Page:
Walk the Walk
Line players in two equal lines that are facing each other across the room. Have them stand as far apart as the room will allow without anything in between them. (About 15 feet is an optimal distance if you are in a gym or outside.) If there is an odd number of players the teacher needs to join them! At the word go, the first two players facing each other start walking toward each other with a silly walk of their own invention, while the rest of the group watches. When they reach each other in the middle of the playing area, they switch and finish the walk imitating the walk that their partner was doing. This pattern continues down the line until everyone has had a turn.
In the Classroom:
This is a great way to give kids permission to be silly and creative. It promotes a light-hearted atmosphere that should be embraced.
Encourage them to laugh and enjoy each other’s walks! Model that behavior!!
If there isn’t an open area, it is possible to line them up on either side of the room and have them walk just in the front of the room. This would require that each pair walk to the end of the line when they are done, and for the rest of the line to shift over after each performance.
This may seem like a game for younger kids, but in my experience, the older the performers the more they get out of it! Children don’t need permission to act silly—its what they do! Adults on the other hand must be reminded over and over again!!! For young kids it becomes an activity in controlling and focusing their silliness.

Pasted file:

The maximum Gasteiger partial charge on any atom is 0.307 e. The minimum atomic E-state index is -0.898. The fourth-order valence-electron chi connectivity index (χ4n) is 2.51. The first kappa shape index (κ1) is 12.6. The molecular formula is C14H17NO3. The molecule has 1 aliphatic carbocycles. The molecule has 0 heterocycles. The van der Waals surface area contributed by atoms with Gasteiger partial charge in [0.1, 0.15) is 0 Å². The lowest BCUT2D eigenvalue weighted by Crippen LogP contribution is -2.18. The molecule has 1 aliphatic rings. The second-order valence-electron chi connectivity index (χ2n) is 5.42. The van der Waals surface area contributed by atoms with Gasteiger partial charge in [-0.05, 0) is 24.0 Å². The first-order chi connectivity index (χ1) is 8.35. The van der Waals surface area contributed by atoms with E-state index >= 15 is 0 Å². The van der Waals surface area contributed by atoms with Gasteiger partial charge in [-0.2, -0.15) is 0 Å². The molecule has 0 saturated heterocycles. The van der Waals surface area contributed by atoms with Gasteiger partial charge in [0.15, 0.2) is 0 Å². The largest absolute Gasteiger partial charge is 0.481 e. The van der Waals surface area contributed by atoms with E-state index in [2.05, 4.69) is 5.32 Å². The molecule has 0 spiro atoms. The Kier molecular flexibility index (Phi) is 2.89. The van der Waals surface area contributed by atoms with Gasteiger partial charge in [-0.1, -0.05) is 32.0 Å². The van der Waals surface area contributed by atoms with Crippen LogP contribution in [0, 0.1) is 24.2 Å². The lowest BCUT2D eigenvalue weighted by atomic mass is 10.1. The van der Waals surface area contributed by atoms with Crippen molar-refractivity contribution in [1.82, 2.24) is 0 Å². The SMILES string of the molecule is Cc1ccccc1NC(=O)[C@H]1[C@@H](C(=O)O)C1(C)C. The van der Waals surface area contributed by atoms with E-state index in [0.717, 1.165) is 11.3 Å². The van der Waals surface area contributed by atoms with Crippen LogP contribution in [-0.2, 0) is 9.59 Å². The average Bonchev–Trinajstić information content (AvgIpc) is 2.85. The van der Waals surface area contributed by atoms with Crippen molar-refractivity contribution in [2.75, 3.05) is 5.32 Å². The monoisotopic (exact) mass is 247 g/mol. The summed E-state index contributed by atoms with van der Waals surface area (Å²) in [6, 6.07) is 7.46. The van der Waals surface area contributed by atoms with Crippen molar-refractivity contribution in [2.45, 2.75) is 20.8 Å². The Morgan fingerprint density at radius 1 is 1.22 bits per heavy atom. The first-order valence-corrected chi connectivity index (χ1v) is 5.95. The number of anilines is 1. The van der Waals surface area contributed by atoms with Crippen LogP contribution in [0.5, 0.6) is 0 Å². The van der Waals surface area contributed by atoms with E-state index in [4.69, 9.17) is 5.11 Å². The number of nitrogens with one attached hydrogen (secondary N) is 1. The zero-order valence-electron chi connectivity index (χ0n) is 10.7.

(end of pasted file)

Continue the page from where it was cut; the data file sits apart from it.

This game is great for my improv classes, because it is one of those “get out of your comfort zone” activities, but it isn’t threatening at all. If you nee to get a group to lighten up and be creative with each other than this is a good game to start the class. It is fun, quick and it sets a fun tone.
It is also a good game to pull out if you feel that the students have been sitting and focused for too long. It increases energy and gets them moving!
This game is part of Brown University’s Artslit program. It is a fabulous program that works to connect the arts and literacy.
Here is a link to the website: Artslit.org
I also recommend the book that describes the process: A Reason To Read by Eileen Landay and Kurt Wootton